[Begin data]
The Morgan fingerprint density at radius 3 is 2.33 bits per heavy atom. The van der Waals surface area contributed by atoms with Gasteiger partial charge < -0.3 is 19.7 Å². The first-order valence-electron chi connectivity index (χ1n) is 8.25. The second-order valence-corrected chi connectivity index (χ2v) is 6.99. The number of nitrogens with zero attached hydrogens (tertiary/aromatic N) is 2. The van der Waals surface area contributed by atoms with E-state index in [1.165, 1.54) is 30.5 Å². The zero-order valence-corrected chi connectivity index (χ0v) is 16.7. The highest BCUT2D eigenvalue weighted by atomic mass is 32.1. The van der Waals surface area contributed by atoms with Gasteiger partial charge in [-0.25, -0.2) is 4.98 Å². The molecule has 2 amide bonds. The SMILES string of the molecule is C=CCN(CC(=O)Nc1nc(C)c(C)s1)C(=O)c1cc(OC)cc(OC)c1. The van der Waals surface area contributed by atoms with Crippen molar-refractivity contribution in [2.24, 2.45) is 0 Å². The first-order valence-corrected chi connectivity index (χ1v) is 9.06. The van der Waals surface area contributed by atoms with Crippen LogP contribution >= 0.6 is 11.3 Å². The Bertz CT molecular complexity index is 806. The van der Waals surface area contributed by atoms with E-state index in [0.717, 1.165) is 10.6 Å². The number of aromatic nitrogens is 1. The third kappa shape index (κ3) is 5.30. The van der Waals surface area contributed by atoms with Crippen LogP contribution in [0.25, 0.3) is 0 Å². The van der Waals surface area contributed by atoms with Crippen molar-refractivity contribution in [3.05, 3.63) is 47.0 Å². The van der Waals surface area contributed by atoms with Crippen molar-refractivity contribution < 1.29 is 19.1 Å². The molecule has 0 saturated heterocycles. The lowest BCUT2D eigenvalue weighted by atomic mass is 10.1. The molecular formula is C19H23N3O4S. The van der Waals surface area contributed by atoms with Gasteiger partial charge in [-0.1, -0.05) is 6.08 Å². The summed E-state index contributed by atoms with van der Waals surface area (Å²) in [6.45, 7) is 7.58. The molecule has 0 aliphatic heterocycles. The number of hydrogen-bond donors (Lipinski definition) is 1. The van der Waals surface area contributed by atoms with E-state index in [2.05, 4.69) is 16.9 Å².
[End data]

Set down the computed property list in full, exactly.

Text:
The Morgan fingerprint density at radius 3 is 2.33 bits per heavy atom. The van der Waals surface area contributed by atoms with Gasteiger partial charge < -0.3 is 19.7 Å². The first-order valence-electron chi connectivity index (χ1n) is 8.25. The second-order valence-corrected chi connectivity index (χ2v) is 6.99. The number of nitrogens with zero attached hydrogens (tertiary/aromatic N) is 2. The van der Waals surface area contributed by atoms with E-state index in [1.165, 1.54) is 30.5 Å². The zero-order valence-corrected chi connectivity index (χ0v) is 16.7. The highest BCUT2D eigenvalue weighted by atomic mass is 32.1. The van der Waals surface area contributed by atoms with Gasteiger partial charge in [-0.25, -0.2) is 4.98 Å². The molecule has 2 amide bonds. The SMILES string of the molecule is C=CCN(CC(=O)Nc1nc(C)c(C)s1)C(=O)c1cc(OC)cc(OC)c1. The van der Waals surface area contributed by atoms with Crippen molar-refractivity contribution in [2.24, 2.45) is 0 Å². The first-order valence-corrected chi connectivity index (χ1v) is 9.06. The van der Waals surface area contributed by atoms with Crippen LogP contribution >= 0.6 is 11.3 Å². The Bertz CT molecular complexity index is 806. The van der Waals surface area contributed by atoms with E-state index in [0.717, 1.165) is 10.6 Å². The number of aromatic nitrogens is 1. The third kappa shape index (κ3) is 5.30. The van der Waals surface area contributed by atoms with Crippen LogP contribution in [0.25, 0.3) is 0 Å². The van der Waals surface area contributed by atoms with Crippen molar-refractivity contribution in [3.05, 3.63) is 47.0 Å². The van der Waals surface area contributed by atoms with Crippen molar-refractivity contribution < 1.29 is 19.1 Å². The molecule has 0 saturated heterocycles. The lowest BCUT2D eigenvalue weighted by atomic mass is 10.1. The molecular formula is C19H23N3O4S. The van der Waals surface area contributed by atoms with Gasteiger partial charge in [-0.1, -0.05) is 6.08 Å². The summed E-state index contributed by atoms with van der Waals surface area (Å²) in [6.45, 7) is 7.58. The molecule has 0 aliphatic heterocycles. The number of hydrogen-bond donors (Lipinski definition) is 1. The van der Waals surface area contributed by atoms with E-state index in [2.05, 4.69) is 16.9 Å².